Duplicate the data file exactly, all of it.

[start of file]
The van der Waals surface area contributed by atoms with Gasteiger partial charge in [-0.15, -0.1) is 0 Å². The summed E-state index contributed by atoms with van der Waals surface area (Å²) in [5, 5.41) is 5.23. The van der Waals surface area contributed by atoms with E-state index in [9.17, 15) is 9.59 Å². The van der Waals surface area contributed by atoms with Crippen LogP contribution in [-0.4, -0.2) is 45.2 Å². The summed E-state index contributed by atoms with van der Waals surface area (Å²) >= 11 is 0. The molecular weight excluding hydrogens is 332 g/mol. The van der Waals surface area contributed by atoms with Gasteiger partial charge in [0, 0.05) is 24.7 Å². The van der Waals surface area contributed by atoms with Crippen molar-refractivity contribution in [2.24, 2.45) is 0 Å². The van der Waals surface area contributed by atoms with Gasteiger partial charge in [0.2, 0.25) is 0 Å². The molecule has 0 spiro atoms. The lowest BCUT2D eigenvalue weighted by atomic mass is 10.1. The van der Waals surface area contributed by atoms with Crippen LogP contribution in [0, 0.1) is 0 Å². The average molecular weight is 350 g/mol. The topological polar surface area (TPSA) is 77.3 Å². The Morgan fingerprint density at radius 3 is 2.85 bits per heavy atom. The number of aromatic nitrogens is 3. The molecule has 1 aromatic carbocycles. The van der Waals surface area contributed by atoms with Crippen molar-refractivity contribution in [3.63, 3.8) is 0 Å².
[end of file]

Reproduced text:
The van der Waals surface area contributed by atoms with Gasteiger partial charge in [-0.15, -0.1) is 0 Å². The summed E-state index contributed by atoms with van der Waals surface area (Å²) in [5, 5.41) is 5.23. The van der Waals surface area contributed by atoms with E-state index in [9.17, 15) is 9.59 Å². The van der Waals surface area contributed by atoms with Crippen LogP contribution in [-0.4, -0.2) is 45.2 Å². The summed E-state index contributed by atoms with van der Waals surface area (Å²) >= 11 is 0. The molecular weight excluding hydrogens is 332 g/mol. The van der Waals surface area contributed by atoms with Gasteiger partial charge in [0, 0.05) is 24.7 Å². The van der Waals surface area contributed by atoms with Crippen molar-refractivity contribution in [2.24, 2.45) is 0 Å². The van der Waals surface area contributed by atoms with Gasteiger partial charge in [0.2, 0.25) is 0 Å². The molecule has 0 spiro atoms. The lowest BCUT2D eigenvalue weighted by atomic mass is 10.1. The van der Waals surface area contributed by atoms with Crippen LogP contribution in [0, 0.1) is 0 Å². The average molecular weight is 350 g/mol. The topological polar surface area (TPSA) is 77.3 Å². The Morgan fingerprint density at radius 3 is 2.85 bits per heavy atom. The number of aromatic nitrogens is 3. The molecule has 1 aromatic carbocycles. The van der Waals surface area contributed by atoms with Crippen molar-refractivity contribution in [3.63, 3.8) is 0 Å².